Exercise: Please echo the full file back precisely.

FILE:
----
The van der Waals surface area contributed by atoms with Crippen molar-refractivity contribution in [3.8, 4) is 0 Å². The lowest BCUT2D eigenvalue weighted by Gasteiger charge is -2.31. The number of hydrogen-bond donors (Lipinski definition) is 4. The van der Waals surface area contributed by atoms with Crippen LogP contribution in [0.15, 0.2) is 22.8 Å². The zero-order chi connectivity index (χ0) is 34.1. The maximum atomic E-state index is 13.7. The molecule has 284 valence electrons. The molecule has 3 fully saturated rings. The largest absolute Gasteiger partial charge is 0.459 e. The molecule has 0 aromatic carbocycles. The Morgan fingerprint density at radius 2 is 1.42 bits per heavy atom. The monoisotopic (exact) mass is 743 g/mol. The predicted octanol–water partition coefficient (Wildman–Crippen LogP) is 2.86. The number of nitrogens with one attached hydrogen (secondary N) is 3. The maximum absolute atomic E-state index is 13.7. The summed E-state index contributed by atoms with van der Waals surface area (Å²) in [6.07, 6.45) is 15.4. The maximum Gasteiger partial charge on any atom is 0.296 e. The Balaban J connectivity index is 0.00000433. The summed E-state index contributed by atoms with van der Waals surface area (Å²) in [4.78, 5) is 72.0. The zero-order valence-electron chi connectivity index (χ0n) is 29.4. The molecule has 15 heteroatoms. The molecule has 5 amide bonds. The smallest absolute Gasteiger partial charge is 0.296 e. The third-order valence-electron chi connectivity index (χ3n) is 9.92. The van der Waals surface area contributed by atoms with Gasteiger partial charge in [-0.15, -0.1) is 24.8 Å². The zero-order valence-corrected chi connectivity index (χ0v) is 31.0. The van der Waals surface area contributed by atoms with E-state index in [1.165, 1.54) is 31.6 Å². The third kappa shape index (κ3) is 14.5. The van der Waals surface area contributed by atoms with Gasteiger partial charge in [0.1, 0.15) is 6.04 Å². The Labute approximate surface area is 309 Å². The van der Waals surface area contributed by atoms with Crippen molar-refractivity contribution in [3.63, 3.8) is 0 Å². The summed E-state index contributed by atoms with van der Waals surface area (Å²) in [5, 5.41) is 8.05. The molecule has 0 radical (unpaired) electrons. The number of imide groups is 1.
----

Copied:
The van der Waals surface area contributed by atoms with Crippen molar-refractivity contribution in [3.8, 4) is 0 Å². The lowest BCUT2D eigenvalue weighted by Gasteiger charge is -2.31. The number of hydrogen-bond donors (Lipinski definition) is 4. The van der Waals surface area contributed by atoms with Crippen LogP contribution in [0.15, 0.2) is 22.8 Å². The zero-order chi connectivity index (χ0) is 34.1. The maximum atomic E-state index is 13.7. The molecule has 284 valence electrons. The molecule has 3 fully saturated rings. The largest absolute Gasteiger partial charge is 0.459 e. The molecule has 0 aromatic carbocycles. The Morgan fingerprint density at radius 2 is 1.42 bits per heavy atom. The monoisotopic (exact) mass is 743 g/mol. The predicted octanol–water partition coefficient (Wildman–Crippen LogP) is 2.86. The number of nitrogens with one attached hydrogen (secondary N) is 3. The maximum absolute atomic E-state index is 13.7. The summed E-state index contributed by atoms with van der Waals surface area (Å²) in [6.07, 6.45) is 15.4. The maximum Gasteiger partial charge on any atom is 0.296 e. The Balaban J connectivity index is 0.00000433. The summed E-state index contributed by atoms with van der Waals surface area (Å²) in [4.78, 5) is 72.0. The zero-order valence-electron chi connectivity index (χ0n) is 29.4. The molecule has 15 heteroatoms. The molecule has 5 amide bonds. The smallest absolute Gasteiger partial charge is 0.296 e. The third-order valence-electron chi connectivity index (χ3n) is 9.92. The van der Waals surface area contributed by atoms with Gasteiger partial charge in [-0.15, -0.1) is 24.8 Å². The zero-order valence-corrected chi connectivity index (χ0v) is 31.0. The van der Waals surface area contributed by atoms with E-state index in [1.165, 1.54) is 31.6 Å². The third kappa shape index (κ3) is 14.5. The van der Waals surface area contributed by atoms with Gasteiger partial charge in [0.1, 0.15) is 6.04 Å². The Labute approximate surface area is 309 Å². The van der Waals surface area contributed by atoms with Crippen molar-refractivity contribution in [3.63, 3.8) is 0 Å². The summed E-state index contributed by atoms with van der Waals surface area (Å²) in [5, 5.41) is 8.05. The molecule has 0 radical (unpaired) electrons. The number of imide groups is 1.